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# The Lumberjack Protocol
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The needs that lead to this protocol are:

* Encryption amd Authentication to protect 
* Compression should be used to reduce bandwidth
* Round-trip latency should not damage throughput
* Application-level message acknowledgement

## Implementation Considerations

# Lumberjack Protocol v1

## Behavior

Sequence and ack behavior (including sliding window, etc) is similar to TCP,
but instead of bytes, messages are the base unit.

A writer with a window size of 50 events can send up to 50 unacked events
before blocking. A reader can acknowledge the 'last event' received to
support bulk acknowledgements.

Reliable, ordered byte transport is ensured by using TCP (or TLS on top), and
this protocol aims to provide reliable, application-level, message transport.

## Encryption and Authentication

Currently this is to be handled by TLS.

## Wire Format

### Layering

This entire protocol is built to be layered on top of TCP or TLS.

### Framing

      0                   1                   2                   3
      0 1 2 3 4 5 6 7 8 9 0 1 2 3 4 5 6 7 8 9 0 1 2 3 4 5 6 7 8 9 0 1
     +---------------+---------------+-------------------------------+
     |   version(1)  |   frame type  |     payload ...               |
     +---------------------------------------------------------------+
     |   payload continued...                                        |
     +---------------------------------------------------------------+

### 'data' frame type

* SENT FROM WRITER ONLY
* frame type value: ASCII 'D' aka byte value 0x44

data is a map of string:string pairs. This is analogous to a Hash in Ruby, a
JSON map, etc, but only strings are supported at this time.

Payload:

* 32bit unsigned sequence number
* 32bit 'pair' count (how many key/value sequences follow)
* 32bit unsigned key length followed by that many bytes for the key
* 32bit unsigned value length followed by that many bytes for the value
* repeat key/value 'count' times.

Sequence number roll-over: If you receive a sequence number less than the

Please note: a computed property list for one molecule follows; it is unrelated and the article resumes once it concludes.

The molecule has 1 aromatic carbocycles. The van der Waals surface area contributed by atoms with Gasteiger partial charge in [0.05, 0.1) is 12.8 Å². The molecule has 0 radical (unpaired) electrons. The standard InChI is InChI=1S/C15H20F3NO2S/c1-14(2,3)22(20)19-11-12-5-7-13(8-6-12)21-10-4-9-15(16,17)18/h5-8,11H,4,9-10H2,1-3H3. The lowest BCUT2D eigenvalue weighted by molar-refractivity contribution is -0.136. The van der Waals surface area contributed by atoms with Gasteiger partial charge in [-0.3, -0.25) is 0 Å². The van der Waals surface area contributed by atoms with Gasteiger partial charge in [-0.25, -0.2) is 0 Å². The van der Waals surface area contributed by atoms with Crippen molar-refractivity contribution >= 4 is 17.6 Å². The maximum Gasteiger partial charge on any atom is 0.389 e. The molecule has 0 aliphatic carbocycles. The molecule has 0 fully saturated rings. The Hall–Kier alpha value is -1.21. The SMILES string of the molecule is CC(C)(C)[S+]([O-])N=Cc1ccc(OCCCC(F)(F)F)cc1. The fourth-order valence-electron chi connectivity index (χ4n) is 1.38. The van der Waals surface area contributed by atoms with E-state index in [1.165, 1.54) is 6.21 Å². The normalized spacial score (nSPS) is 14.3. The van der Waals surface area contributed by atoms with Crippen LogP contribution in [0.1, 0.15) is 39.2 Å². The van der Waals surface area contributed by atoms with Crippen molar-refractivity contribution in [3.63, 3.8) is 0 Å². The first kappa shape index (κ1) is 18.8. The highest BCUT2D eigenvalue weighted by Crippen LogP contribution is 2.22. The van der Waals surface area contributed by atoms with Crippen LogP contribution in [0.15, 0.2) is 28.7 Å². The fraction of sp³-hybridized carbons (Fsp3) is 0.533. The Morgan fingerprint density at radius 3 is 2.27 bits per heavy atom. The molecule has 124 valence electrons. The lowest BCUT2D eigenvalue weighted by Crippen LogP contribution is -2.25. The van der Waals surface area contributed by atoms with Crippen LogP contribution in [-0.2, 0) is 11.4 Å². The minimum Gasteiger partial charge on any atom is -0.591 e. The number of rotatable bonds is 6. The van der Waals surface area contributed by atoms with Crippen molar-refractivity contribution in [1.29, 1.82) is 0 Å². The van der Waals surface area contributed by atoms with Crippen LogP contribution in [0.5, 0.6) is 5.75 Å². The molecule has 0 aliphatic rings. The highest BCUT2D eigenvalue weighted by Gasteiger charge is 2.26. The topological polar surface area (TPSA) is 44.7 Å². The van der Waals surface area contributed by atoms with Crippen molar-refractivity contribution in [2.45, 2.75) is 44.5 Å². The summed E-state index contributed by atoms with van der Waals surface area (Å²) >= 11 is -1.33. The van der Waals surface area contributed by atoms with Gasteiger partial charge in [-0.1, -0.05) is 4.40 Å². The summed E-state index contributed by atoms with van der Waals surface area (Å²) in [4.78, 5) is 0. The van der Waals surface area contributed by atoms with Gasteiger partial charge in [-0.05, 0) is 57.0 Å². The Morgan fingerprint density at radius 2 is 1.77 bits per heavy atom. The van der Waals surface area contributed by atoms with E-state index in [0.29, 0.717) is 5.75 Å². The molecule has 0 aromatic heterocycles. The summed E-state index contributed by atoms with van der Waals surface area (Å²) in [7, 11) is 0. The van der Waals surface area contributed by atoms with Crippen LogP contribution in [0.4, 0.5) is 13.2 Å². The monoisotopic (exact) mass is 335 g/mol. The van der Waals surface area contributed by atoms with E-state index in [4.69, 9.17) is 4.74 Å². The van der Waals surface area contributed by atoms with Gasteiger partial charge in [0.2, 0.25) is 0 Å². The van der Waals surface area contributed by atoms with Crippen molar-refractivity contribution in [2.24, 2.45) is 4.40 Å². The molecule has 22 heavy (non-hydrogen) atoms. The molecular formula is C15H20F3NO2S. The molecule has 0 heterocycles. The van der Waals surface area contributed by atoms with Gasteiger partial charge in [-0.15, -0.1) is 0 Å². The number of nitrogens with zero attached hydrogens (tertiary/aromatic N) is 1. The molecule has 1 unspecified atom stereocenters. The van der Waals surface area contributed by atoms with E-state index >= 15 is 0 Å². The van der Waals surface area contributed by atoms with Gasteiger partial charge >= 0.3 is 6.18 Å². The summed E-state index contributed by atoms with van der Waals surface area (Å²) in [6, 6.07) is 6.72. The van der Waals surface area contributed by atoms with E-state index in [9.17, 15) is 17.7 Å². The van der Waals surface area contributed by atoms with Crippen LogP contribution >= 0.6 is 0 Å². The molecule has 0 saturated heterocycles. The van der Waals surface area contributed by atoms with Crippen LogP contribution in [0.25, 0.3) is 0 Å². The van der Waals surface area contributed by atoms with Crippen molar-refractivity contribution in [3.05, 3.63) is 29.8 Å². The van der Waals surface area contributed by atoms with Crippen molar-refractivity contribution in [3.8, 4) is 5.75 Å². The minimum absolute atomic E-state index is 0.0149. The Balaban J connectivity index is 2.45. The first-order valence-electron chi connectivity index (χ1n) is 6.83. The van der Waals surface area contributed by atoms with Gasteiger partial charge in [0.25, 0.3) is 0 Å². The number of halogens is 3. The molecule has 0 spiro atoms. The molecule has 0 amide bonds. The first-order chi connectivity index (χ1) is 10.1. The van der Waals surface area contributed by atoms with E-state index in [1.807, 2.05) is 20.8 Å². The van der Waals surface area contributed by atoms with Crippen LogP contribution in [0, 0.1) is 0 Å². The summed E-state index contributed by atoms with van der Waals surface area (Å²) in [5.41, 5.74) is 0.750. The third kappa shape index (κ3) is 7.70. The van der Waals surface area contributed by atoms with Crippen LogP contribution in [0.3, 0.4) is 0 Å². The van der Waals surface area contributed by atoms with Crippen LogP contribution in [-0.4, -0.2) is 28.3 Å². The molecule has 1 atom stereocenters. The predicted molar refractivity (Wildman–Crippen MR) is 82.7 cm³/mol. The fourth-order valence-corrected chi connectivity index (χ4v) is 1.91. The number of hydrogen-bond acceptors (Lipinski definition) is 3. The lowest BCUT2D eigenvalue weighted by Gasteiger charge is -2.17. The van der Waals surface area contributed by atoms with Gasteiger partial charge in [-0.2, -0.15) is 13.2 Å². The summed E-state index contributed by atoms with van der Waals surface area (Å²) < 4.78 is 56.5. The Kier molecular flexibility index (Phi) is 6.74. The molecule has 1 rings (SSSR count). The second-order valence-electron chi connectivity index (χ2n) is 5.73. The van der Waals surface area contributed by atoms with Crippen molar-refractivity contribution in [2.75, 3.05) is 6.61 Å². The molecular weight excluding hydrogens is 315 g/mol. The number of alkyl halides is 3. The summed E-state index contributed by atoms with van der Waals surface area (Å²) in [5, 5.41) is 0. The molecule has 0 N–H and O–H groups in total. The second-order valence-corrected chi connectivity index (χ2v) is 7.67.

previous value, this signals that the sequence number has rolled over.

### 'ack' frame type

* SENT FROM READER ONLY
* frame type value: ASCII 'A' aka byte value 0x41

Payload:

* 32bit unsigned sequence number.

Bulk acks are supported. If you receive data frames in sequence order
1,2,3,4,5,6, you can send an ack for '6' and the writer will take this to
mean you are acknowledging all data frames before and including '6'.

### 'window size' frame type

* SENT FROM WRITER ONLY
* frame type value: ASCII 'W' aka byte value 0x57

Payload:

* 32bit unsigned window size value in units of whole data frames.

This frame is used to tell the reader the maximum number of unacknowledged
data frames the writer will send before blocking for acks.

### 'compressed' frame type

* SENT FROM WRITER ONLY
* frame type value: ASCII 'C' aka byte value 0x43

Payload:

* 32bit unsigned payload length 
* 'length' bytes of compressed payload

This frame type allows you to compress many frames into a single compressed
envelope and is useful for efficiently compressing many small data frames.

The compressed payload MUST contain full frames only, not partial frames.
The uncompressed payload MUST be a valid frame stream by itself. As an example,
you could have 3 data frames compressed into a single 'compressed' frame type:
1D{k,v}{k,v}1D{k,v}{k,v}1D{k,v}{k,v} - when uncompressed, you should process
the uncompressed payload as you would reading uncompressed frames from the
network.

TODO(sissel): It's likely this model is suboptimal, instead choose to
use whole-stream compression z_stream in zlib (Zlib::ZStream in ruby) might be
preferable.